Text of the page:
I recognize that this will make me unable to find out what everyone is having for lunch, and I may miss out on knowing what is going on in the lives of all of the people I’m connected to on Facebook and moments that I have heretofore virtually enjoyed. I won’t know when they’ve changed their profile pictures or if they’ve experienced a sunset. I won’t be apprised of whatever newsworthy item they think I should react to, and I won’t know where they are in the political spectrum.

To discover those things, I will actually have to go to their pages and see what they’re up to. But to be honest, considering that I’ve been on Facebook for about ten years now, according to the recent Ten Year Challenge, I realize that I survived for almost four decades without knowing those things, and I managed just fine. Perhaps taking a month off from virtually scanning the lives of others, I can spend a little more time and energy on enjoying my own life, experiencing my own sunsets, and seeking out items that I think are important.

I’m still able to get notifications anytime someone comments on or likes something I share. I’m still able to participate in groups, and get notified of events on the calendar. All of my friends are still my friends, I still like everything I like, and I can still send and receive messages.

But I’m out of the loop on whatever my friends who have made it through Facebook’s algorithm are doing and thinking on a moment to moment basis. And I have to say, now that I’ve made it a full twenty-four hours, it’s quite refreshing. I’ve not only alleviated the temptation to have my time sucked down the vortex of endless News Feed scrolling, it’s made me appreciate the people I engage with in the real world all the more.

As I went through the unfollow process, which took roughly two hours for me to make it about 1,000 unfollows an hour, I appreciated seeing all of the people and activities that I’ve been following and considering why I followed them in the first place. There were quite a few that I’d been following, but haven’t heard anything from in ages. I found that many of the people, I didn’t really know, and I couldn’t remember liking a number of the pages I’ve been following. In March, if I decide to reincorporate a News Feed on Facebook again, I look forward to the refriending process, when I will follow who I want to instead of everyone all at once.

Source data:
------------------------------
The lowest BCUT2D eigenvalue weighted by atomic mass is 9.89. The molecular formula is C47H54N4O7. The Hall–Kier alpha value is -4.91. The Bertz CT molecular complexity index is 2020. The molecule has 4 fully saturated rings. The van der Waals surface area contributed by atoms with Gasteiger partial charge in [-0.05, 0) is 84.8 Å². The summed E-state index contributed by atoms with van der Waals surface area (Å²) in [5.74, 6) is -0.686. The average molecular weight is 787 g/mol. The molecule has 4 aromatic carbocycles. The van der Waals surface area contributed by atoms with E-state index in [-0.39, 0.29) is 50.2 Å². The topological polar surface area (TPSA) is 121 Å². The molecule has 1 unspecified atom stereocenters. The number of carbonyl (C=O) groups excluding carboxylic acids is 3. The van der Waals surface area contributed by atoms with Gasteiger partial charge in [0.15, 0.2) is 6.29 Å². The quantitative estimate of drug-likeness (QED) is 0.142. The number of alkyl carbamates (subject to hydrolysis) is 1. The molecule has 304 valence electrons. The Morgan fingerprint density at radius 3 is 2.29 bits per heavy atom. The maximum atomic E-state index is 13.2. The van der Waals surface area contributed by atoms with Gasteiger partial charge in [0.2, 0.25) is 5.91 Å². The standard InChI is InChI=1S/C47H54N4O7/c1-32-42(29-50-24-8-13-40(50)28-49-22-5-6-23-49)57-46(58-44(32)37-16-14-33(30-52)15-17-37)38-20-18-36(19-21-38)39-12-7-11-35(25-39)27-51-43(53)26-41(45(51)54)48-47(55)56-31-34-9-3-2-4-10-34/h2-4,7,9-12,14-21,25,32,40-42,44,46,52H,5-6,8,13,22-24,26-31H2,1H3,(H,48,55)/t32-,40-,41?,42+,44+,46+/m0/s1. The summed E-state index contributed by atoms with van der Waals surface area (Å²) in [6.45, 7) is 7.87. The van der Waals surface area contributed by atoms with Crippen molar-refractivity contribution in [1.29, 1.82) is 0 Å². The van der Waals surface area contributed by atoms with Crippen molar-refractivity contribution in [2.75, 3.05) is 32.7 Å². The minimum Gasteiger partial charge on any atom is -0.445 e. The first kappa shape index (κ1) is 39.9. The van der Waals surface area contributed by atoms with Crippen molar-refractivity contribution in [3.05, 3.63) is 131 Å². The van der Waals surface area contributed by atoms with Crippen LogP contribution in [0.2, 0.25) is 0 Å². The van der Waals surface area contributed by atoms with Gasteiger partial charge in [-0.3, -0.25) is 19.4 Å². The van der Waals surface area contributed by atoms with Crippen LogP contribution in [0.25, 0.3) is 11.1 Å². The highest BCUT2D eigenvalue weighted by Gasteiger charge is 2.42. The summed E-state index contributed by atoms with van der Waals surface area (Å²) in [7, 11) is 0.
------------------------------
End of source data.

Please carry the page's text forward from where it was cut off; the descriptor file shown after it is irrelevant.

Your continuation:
If you would like to participate in #UnfollowFacebookFebruary and reset your Facebook feed, go to your Facebook homepage and click the three dots to the right of the “News Feed” button. Click “Edit preferences”, and then “Unfollow people and groups to hide their posts”. Click everyone with as much gratitude for them as you can muster. Or, if you’d rather not take the time, there are extensions available that will clean out your News Feed for you.

In March, or whenever you would like to, reconnect with the people and groups that you want to follow. Until then, consider how much information you consume, and how much it has actually been contributing to helping you create the life you are capable of. Instead of just consuming, perhaps create some content of your own.


  1. Margret Taylor

    Hi Steve,
    I really agree with you. I have not been on Facebook for about 5 months for the most part. I am ready to get back on I feel I have been out of touch. People do seem to get addicted to Facebook and I also have mixed feelings. I do feel it is always better to be out living your life then to be on social media. I really enjoyed your article and it is a great idea for anyone.
    I wish you much success,